Film review: 21 JUMP STREET, from Built For Speed

For those not familiar with the TV show on which this film is based, 21 Jump Street was a late 80’s cop show starring Johnny Depp which had young looking cops infiltrating high schools to bust teenage crims.  This film version uses the original show’s premise as the flimsy basis for a combined teen comedy/ buddy cop movie.  While this film has a few self-referential gags and the occasional piss-take of cop show clichés (such as the angry black commanding officer played hear by Ice Cube), this is not a full-blown Zucker Brothers style genre parody.  This is a straightforward, occasionally quirky comedy that, while purporting to be a send up of cop shows, often relies on the genre’s action clichés.

Jonah hill and Channing Tatum play two bumbling rookie cops who go undercover at a local high school to bust a drug ring. Not surprisingly, their numbskull behaviour wreaks more havoc than any drug gang ever could.  Apart from catching crims, their mission seems to be turning nerds into party animals and rather creepily, hooking up with high school girls.

Hill and Tatum are a deliberately mismatched pair with Hill the pudgy, brainiac nerd who used to dress and dye his hair like Eminem and Tatum the meathead bully who preyed on butterballs like Jonah.  For Hill, the prospect of being thrown back into the high school environment is a nightmare while for Tatum it seems like a party time all over again.  Much of the film’s attempted humour involves Hill and Tatum confronting the fact that at high school the geeks have inherited the earth, football player bullies are out while political correctness and Glee style musical theatre is in.  The gags run out of steam pretty quickly, though and the film overstays its welcome by about 20 minutes. Some cameos briefly liven up proceedings but they aren’t exactly thrilling or hilarious.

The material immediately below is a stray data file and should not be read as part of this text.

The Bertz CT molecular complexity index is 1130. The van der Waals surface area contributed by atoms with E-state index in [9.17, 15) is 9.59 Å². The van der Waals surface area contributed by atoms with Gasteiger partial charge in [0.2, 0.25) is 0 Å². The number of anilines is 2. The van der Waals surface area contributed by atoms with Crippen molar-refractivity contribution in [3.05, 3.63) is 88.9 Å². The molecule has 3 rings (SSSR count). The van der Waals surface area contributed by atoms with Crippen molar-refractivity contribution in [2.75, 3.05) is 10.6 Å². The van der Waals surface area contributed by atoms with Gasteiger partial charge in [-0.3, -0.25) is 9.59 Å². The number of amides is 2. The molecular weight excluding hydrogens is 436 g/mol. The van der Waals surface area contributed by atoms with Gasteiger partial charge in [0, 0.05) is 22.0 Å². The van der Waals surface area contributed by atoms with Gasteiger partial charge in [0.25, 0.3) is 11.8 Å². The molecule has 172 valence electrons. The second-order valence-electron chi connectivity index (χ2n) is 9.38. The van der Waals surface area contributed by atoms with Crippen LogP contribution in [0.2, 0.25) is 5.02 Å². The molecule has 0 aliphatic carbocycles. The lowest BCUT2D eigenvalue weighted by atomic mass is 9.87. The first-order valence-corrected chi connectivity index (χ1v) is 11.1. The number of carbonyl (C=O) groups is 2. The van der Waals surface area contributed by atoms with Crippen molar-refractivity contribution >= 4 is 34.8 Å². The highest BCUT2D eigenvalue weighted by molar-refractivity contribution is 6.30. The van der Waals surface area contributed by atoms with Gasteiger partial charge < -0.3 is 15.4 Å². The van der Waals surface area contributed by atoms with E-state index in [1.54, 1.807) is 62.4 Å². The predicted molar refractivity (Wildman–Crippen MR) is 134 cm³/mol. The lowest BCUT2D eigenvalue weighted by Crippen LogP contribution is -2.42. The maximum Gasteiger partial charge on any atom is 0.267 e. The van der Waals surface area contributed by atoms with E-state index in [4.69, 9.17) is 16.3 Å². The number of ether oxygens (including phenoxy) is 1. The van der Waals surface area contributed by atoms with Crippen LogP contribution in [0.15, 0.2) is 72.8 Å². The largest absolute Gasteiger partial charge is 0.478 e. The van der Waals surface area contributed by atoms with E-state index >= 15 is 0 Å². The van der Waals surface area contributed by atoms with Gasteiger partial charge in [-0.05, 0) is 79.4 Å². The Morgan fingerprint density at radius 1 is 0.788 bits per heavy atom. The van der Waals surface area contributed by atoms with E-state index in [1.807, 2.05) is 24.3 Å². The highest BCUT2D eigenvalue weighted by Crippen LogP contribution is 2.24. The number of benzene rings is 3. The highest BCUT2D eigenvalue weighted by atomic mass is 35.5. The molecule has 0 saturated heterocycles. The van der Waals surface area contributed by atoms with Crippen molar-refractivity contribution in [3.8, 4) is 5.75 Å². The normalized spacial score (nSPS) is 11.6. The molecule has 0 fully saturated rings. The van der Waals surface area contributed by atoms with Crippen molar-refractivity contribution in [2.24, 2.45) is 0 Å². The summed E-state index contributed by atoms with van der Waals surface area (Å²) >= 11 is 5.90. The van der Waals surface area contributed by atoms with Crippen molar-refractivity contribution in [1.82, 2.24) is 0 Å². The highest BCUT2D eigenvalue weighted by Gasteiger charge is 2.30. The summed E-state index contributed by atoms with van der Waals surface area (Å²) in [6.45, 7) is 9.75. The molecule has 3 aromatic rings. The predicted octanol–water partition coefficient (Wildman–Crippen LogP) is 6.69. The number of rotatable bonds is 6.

The film also has a rather cavalier attitude toward drug use and tries to wrench humour from the sight of people tripping out; something Cheech and Chong did to tedious effect 40 years ago.  Also, while a film like this doesn’t need to be a visual masterpiece this one is noticeably cheap looking at times.

I had very low expectations for this film and the fact that there are some funny moments meant that it exceeded these expectations but it’s really only a notch or two above the likes of Dude Where’s My Car.

Directors: Phil Lord, Chris Miller

Released: 15th March 2012

Running time: 109 min

Verdict: 5.5 /10



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